BlueStacks, the company currently known to offer users the ability to run Android apps on a Windows or Mac computer will soon be entering the hardware space. Not to mention, will soon be competing with the likes of OUYA and GameStick. As of this morning, BlueStacks has announced the GamePop game console, which will launch with subscription based pricing.
BlueStacks has been offering Windows users the ability to run Android apps for some time now. In fact, they launched in beta way back in March of last year. Of course, since that point we have seen numerous improvements. Not the least of which is additional apps. When they first launched on Windows, the apps were rather limited and now they are touting more than 750,000. And on that note, Bluestacks has recently been optimized for Windows 8 tablets including the Microsoft Surface Pro.
BlueStacks App Player has been available for Mac users, though, up until this point the app was an alpha release and the amount of available apps was rather limited. And for those not familiar with the BlueStacks App Player, this will allow Mac users to run Android apps on their OS X computer. This setup is also available for Windows users and some may be familiar with this setup under the ASUS@Vibe or AMD AppZone Player branding.
BlueStacks has been offering it for a while, but AMD announced today that they're joining in on the fun. The company revealed a partnership with BlueStacks and introduced the AppZone Player. It uses a specially-optimized version of the BlueStack software that's modified to run on AMD Radeon graphics and APU processors.
BlueStacks? If you're reading this on a Windows PC, you really should - it's an impressively simple way to get Android apps onto your full-sized computer, and ever since the software's beta update, it's only gotten better. BlueStacks' success has not gone unnoticed: TechCrunch reports are surfacing that chip maker Qualcomm (you know, the Snapdragon people) has invested in the company after an unusually strong showing this month. The amount of dollars changing hands isn't clear, but sources say it's in the millions.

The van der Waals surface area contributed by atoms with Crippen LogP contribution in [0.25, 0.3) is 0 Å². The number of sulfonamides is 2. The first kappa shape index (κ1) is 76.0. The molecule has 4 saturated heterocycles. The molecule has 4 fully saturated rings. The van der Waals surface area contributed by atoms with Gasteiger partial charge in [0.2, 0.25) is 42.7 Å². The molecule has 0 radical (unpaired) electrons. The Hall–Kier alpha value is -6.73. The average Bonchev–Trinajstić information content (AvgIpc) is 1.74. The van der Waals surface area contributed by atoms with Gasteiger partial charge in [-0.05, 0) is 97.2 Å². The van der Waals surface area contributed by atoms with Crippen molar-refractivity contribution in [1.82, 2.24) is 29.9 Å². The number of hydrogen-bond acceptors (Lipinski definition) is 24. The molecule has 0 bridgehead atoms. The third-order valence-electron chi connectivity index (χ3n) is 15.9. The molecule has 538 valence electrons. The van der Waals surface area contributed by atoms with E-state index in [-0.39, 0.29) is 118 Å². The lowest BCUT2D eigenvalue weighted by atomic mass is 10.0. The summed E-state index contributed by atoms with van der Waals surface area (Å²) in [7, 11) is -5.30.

Bluetstacks Android app player is already a pretty cool little service: after its recent upgrade to Beta status, it can handle just about any Android app on a Windows PC. The beta can sync apps from your Android phone or tablet, or download them directly from third-party apps stores, but like Steve Austin, it can be so much more. Like any Android "device", if you want to make it better, stronger, faster, then you've got to root that sucker. XDA member xRepinsSporx did just that, and he's kindly showed the world how to follow suit. And yes, you can install the Google Play Store.
BlueStacks, a comprehensive piece of Windows software that allowed Android apps to be downloaded and installed on standard PCs. The program has graduated from alpha and entered its first beta - download it from their website now. (Sorry Mac users - they're working on it.) The update brings a host of new features, better performance and integration - if you were turned off by a low featureset before, you'll definetely want to check it out now.
BlueStacks, the makers of the popular proprietary Windows software that runs Android apps, have put together the amalgamated Android man. It's a statistical view of the Android userbase, or at least the male portion, in a fancy infographic posted to their main site. The source of their information isn't revealed, but the presentation is interesting enough in its own right.